In what may well be a multiple pun, Bay Windows editors seem to have had a bit of fun with two very serious subjects. On this week's front page, a picture of the AIDS walk, an accompanying article about the ongoing epidemic, and tombstoned headlines Legal groups warn: don't rush into lawsuits with Far from the finish line.
That's fair enough and three areas where folk have quite a way to go.
The California same-sex marriage ruling came with several legal lampreys sucking on its sides. The Supreme Court there ordered marriage equality to begin in a month (bumped a weekend to June 17th, the last day it has to rule on a motion to extend that). Anti-marriage equality organizations have filed to extend implementation until after a November ballot initiative to put a DOMA definition in the state constitution. Next, ten GOP state attorneys general filed a friend of the court brief supporting that plea. Everyone now is atwitter wondering if hundreds or thousands of couples marry before November and then the amendment passes, what happens to their marriages which were legal at the time?
I must be daft, visionary or both. My first thoughts were whether the highest court in that state would deal with the constitutionality of such an amendment.
Predictably, the Bay Windows legal piece stresses patience and letting the GLBT usual suspects tell the nation what to do or not. This has happened in several states with gay-rights and marriage equality rulings or legislation.
Not everyone salutes and bows. There have been some lawsuits by the impatient. Some are favorite failure citations by the likes of National Center for Lesbian Rights (NCLR) Legal Director Shannon Price Minter. For one, he points to a 2004 challenge to the federal DOMA by attorney Ellis Paul. The suit asked that Florida recognize two women legally married here as spouses. A federal court there denied that. Minter frequently says that the results "were cited against us in all of the state marriage cases where we lost."
Bay Windows also quotes Lambda Legal's Legal Director Jon Davidson as fearing more bad precedent. Of course, those renegades who want to stage raids and not wait years or decades are not bound by what the big rights groups demand. By losing, they may slightly hamper advances. It is very unlikely that they will cause serious damage.
However, there is a possibility that the other side may force related issues for better or worse (where have I heard that before?) with the California instance. Consider:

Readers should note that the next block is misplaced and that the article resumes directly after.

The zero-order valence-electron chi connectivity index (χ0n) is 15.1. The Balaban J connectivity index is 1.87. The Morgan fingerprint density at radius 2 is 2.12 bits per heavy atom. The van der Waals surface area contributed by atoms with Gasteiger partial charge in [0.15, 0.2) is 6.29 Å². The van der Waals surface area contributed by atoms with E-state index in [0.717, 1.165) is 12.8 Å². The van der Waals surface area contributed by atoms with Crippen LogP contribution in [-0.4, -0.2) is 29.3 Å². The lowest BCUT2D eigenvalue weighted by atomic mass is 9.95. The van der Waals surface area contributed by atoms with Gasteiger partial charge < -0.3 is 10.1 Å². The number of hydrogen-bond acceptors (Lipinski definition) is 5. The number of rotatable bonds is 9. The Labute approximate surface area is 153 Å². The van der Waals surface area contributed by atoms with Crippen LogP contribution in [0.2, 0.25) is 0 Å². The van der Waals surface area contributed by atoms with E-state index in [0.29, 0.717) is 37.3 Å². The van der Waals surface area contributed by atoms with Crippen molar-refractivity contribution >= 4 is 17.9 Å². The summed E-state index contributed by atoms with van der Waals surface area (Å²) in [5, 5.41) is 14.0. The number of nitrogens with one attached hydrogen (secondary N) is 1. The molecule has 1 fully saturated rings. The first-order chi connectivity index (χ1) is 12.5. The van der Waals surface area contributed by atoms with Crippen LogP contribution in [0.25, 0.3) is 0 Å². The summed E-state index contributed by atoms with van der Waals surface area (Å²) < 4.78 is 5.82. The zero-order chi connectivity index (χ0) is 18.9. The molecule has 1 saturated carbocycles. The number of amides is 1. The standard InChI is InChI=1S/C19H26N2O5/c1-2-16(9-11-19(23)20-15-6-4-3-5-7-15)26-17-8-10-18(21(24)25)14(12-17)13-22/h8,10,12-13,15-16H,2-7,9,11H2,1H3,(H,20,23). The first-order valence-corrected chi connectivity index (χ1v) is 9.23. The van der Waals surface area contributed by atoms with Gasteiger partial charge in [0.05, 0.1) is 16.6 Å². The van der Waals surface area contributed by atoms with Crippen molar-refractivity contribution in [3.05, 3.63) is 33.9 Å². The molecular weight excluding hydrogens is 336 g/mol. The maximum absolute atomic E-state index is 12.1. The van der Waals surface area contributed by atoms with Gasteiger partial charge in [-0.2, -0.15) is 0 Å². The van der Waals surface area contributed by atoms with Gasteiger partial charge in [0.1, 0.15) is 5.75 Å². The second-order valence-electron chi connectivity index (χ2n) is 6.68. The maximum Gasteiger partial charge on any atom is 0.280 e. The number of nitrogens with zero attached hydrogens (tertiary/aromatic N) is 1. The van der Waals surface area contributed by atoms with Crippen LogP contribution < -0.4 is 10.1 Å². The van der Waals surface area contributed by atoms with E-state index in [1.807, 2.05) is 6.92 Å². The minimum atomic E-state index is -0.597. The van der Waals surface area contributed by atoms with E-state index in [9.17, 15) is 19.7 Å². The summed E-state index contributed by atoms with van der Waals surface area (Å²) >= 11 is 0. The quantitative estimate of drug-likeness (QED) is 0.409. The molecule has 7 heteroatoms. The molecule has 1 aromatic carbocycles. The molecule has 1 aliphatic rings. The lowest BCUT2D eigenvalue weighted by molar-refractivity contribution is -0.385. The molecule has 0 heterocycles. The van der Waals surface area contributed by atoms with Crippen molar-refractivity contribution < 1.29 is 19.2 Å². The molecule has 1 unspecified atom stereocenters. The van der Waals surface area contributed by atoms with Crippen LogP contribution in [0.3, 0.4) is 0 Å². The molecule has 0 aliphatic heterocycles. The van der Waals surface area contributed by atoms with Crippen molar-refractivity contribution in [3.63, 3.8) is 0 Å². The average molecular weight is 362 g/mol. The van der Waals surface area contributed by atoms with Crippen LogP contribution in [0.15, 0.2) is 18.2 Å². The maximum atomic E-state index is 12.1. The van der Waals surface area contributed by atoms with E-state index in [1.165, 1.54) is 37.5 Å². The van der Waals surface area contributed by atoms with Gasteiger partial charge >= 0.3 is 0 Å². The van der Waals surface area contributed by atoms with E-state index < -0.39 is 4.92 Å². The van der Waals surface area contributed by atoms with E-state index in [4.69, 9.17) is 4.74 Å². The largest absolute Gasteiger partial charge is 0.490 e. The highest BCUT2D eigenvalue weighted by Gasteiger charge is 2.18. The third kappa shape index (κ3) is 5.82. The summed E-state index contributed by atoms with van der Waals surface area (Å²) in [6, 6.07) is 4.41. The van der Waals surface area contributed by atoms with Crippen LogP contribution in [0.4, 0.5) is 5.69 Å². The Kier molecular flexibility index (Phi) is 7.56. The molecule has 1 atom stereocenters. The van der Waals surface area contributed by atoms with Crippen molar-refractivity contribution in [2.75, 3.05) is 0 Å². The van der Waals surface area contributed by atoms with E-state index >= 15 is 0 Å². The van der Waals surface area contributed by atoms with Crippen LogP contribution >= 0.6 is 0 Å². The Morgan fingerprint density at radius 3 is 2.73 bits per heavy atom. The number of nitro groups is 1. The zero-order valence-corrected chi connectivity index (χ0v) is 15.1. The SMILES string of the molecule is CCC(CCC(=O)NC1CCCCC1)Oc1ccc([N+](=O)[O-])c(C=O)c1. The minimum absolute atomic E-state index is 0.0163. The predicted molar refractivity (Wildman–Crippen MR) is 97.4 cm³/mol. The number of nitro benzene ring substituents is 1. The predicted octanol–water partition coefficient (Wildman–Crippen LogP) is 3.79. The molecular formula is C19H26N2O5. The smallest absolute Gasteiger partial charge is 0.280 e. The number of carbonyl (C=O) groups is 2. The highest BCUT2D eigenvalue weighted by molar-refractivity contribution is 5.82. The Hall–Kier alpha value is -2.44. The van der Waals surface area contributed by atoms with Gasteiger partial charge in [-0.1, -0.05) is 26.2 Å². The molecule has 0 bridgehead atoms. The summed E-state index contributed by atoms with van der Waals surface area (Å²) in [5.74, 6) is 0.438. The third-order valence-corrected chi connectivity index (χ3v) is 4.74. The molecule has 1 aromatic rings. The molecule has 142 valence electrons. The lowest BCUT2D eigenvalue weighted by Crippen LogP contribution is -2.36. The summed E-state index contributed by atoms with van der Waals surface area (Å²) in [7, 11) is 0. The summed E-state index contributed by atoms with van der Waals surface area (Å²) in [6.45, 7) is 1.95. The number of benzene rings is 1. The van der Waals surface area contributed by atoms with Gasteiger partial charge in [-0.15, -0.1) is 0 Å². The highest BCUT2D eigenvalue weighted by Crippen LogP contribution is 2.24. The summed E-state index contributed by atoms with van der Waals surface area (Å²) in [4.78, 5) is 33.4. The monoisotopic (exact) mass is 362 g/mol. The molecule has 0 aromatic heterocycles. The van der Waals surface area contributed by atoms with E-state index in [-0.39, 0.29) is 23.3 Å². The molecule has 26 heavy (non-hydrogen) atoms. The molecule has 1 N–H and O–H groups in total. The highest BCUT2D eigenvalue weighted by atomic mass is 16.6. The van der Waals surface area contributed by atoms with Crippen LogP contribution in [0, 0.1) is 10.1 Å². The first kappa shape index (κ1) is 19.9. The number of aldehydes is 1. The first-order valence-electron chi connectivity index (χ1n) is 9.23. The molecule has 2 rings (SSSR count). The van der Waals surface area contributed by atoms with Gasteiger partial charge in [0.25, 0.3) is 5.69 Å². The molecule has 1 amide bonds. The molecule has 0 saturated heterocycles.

- In 2006, a ballot initiative changed family code to insert one-man/one-woman wording in marriage statutes.
- Twice since, the legislature has passed same-sex marriage laws, twice the governor has vetoed these, saying it was for the courts to decide, and twice there were not enough votes for a veto override.
- Lower courts ruled in favor of SSM and against violations of equal rights, leading to the case before the Supreme Court there.
- That court struck down the statutes defining marriage in DOMA fashion for marriage.
- A drive is underway and likely to be successful to put that ballot initiative for a DOMA-style amendment on the November ballot.
- An anti-marriage equality group has asked the court to delay SSM implementation until after the election
- June 17th is one day after the last day for the court to delay and thus is the day for SSM to begin.
- The state AG and the governor will not fight the implementation, leaving the anti forces on their own and with questionable status to bring a suit.
- Following the court ruling that voided the family code marriage section, the amendment initiative may require resubmission with new signatures to reflect that it does not change any existing laws.
- The Supreme Court will not delay implementation.
- Many homosexual couples will start marrying on June 17th.
- Voters in November include many younger ones who have no problem with SSM and voters in general are much more hesitant to remove existing civil rights by ballot than prevent liberties from starting.
- The anti folk will fail at any appeals to the state Supreme Court.
- They will move their drama to federal courts, or try to do so.
The fun part at the moment is the increasingly obvious swing to the anti folk being on the defensive on this. People heard that tired little ditty Gay Marriage Brings Chaos! so often that they know all the words. Yet it has been so wrong so often that few sing along or even listen any more.
If they lose the November amendment vote, they are pretty much washed downstream. They'd have to look to the nearly impossible, a federal law taking marriage regulation and definition from the states.
Unfortunately, we remain a relatively socially conservative nation. Getting to full equality is a decade or more off. Victories in gigantic states will not convince the others to admit their blunders of saying they are for equality while passing anti-SSM laws and amendments. At least when it comes time to correct those, they'll be able to blame the retired politicians.
For more teasers on this area, go to:
- Battles loom for plans to ban same-sex nuptials in the SF Chronicle
- Calif. ruling revives gay marriage debate from the AP
- The Evolving Same-Sex Marriage Struggle at the Leonard Link
Do nose around at the Leonard Link. There, law professor Arthur S. Leonard is the most insightful analyst around. From May 16th, he has run a great series on the subject.
So far, I haven't seen any judgment on my question about whether the state high court could or would overturn the results of a November ballot initiative that conflicts with their recent ruling. Californians love their brutal form of populism in the form of initiatives. I think its a solid bet that the court would not pick that fight, but wait for a law suit challenging the amendment.
Tags: massmarrier, California, BayWindows, same sex marriage, Massachusetts, Leonard Link, lawsuits, ballot initiative